The last time I voted in an election that counted quite a bit was in the 2018 midterms, though there was less suspense in my precinct, and city, and state, than in others. Most years, completing this civic duty is almost jarringly smooth. The polling place, a school gym in Brooklyn, New York, is a two-minute walk from our apartment. There are doughnuts for sale and no need to show ID; just sign the line by your name in the roll book. Outside of presidential elections, there are often precious few voters (and starting this year, New York will finally allow some early voting, so there should be even less of a wait).
Last year, however, there was growing chaos. Scanning machines were on the fritz in multiple spots around the city. Only one poor machine could be fed ballots at our location, and the pileup of voters was already underway. This was not the same thing that went wrong in the 2016 presidential primaries, when 200,000 New Yorkers found themselves mysteriously stripped from the rolls after years and years of voting regularly. I was able to vote in 2018—though after a wait of almost two hours. “I don’t even want to vote for Cuomo this badly,” one neighbor said. A number of people gave up and left.
How democratic can a democracy be when its foundational right—the vote—is accessed so inconsistently? What was happening in Brooklyn was a one-morning inconvenience, a ripple, but it reflected larger and more systemic problems plaguing voters across the country. Just look at what was happening that same day in a gubernatorial race in Georgia whose outcome, unlike New York’s, was not a foregone conclusion. Just look at who had to wait close to five hours to cast their ballots and who had seen their registrations tossed out altogether. Just look at where polling places have been shut for good.
As Dahlia Lithwick has noted in Slate, we often think about voting problems too late in an election cycle—sometimes not until the day of the vote itself.
With this project, we are out to remedy that.
But our mission goes far beyond voting.
Over the next 13 months, as we approach the presidential election from every conceivable angle—including keeping an eye on the latest eventful developments in Washington—we will also be turning our attention to a question that is more important than any one election: Who counts?
Because to think closely about voting is to interrogate, more broadly, what it means to belong in a democracy. And so who counts? is a question about representation, citizenship, and even asylum. A question about who gets to become an American and who gets to decide—and how we think about who deserves or earns the right to the designation. A question about how the country’s past injustices should be addressed as we contemplate its future.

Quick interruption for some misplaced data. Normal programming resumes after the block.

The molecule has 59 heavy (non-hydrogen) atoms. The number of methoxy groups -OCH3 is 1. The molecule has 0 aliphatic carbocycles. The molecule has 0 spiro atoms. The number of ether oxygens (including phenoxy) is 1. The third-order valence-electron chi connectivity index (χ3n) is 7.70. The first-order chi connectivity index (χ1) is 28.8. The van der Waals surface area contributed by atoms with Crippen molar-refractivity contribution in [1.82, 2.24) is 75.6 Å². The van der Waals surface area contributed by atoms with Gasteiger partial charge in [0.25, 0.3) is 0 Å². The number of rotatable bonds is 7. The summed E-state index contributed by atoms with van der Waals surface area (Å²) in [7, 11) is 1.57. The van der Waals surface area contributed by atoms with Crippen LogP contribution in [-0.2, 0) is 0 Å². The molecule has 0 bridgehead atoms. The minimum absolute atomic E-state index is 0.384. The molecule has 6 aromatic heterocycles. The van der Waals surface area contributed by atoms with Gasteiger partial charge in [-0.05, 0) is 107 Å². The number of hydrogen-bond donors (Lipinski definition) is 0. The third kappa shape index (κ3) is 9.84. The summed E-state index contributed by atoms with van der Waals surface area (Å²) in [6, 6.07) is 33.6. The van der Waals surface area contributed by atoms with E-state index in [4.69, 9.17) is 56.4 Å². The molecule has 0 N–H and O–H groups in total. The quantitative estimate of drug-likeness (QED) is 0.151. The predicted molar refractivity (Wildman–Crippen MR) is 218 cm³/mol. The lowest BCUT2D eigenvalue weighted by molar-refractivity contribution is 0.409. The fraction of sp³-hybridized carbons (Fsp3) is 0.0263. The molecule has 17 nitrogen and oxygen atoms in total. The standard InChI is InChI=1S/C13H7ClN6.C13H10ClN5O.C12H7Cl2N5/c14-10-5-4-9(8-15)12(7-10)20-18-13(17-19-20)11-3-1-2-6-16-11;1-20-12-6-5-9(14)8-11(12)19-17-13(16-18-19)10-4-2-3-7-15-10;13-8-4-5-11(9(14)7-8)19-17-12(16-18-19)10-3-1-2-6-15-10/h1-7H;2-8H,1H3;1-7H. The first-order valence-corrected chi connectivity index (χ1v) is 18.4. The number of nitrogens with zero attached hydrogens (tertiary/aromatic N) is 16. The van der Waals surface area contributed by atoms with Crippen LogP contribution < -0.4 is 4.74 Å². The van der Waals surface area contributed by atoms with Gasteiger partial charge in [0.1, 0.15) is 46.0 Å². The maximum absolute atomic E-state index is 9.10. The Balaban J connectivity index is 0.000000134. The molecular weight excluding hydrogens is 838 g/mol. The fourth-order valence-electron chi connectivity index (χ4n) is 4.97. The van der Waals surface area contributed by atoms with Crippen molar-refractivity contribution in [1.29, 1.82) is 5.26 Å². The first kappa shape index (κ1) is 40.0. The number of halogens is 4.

Who counts is the question of 2020, but it will also be the question for years to come, no matter which candidate prevails next November. In one of this project’s inaugural stories, David Daley took us behind the closed doors of a Texas training session in which legislators from across the U.S. plotted how to more effectively redraw districts in their favor. The plans laid in such rooms are meant to skew elections for decades.
And it’s a question that has been with us for a very long time. Josh Keating walks us through the racist calculations that have long determined how we grant statehood while on What Next, Christina Cauterucci interviews a civil rights advocate seeking full voting rights for D.C. Mark Joseph Stern reports on how we should not expect the Supreme Court to preserve voting rights but should instead gird ourselves for its striking a fatal blow to what’s left of the Voting Rights Act—which would be in keeping with the long tradition (since Reconstruction) of the court blocking such rights.
Yet there is reason for optimism, too. Molly Olmstead begins a series of conversations with Americans who will be voting for the very first time. And Mike Pesca of The Gist interviews the formerly incarcerated leader of a movement that set out to restore the franchise to more than 1 million Floridians with felony convictions.
We’re asking for your help to publish articles and produce podcast episodes like these, because we want to do more in this crucial time than we would normally (and more, frankly, than we normally have the budget for). Your support will allow us to track down far more complex stories than we could otherwise and to go to more places all over the country to report on how people are (and aren’t) being counted.
And, critically, we’re seeking your help in another way. We’re asking you to tell us what you’re seeing and hearing—and where you’d like us to look.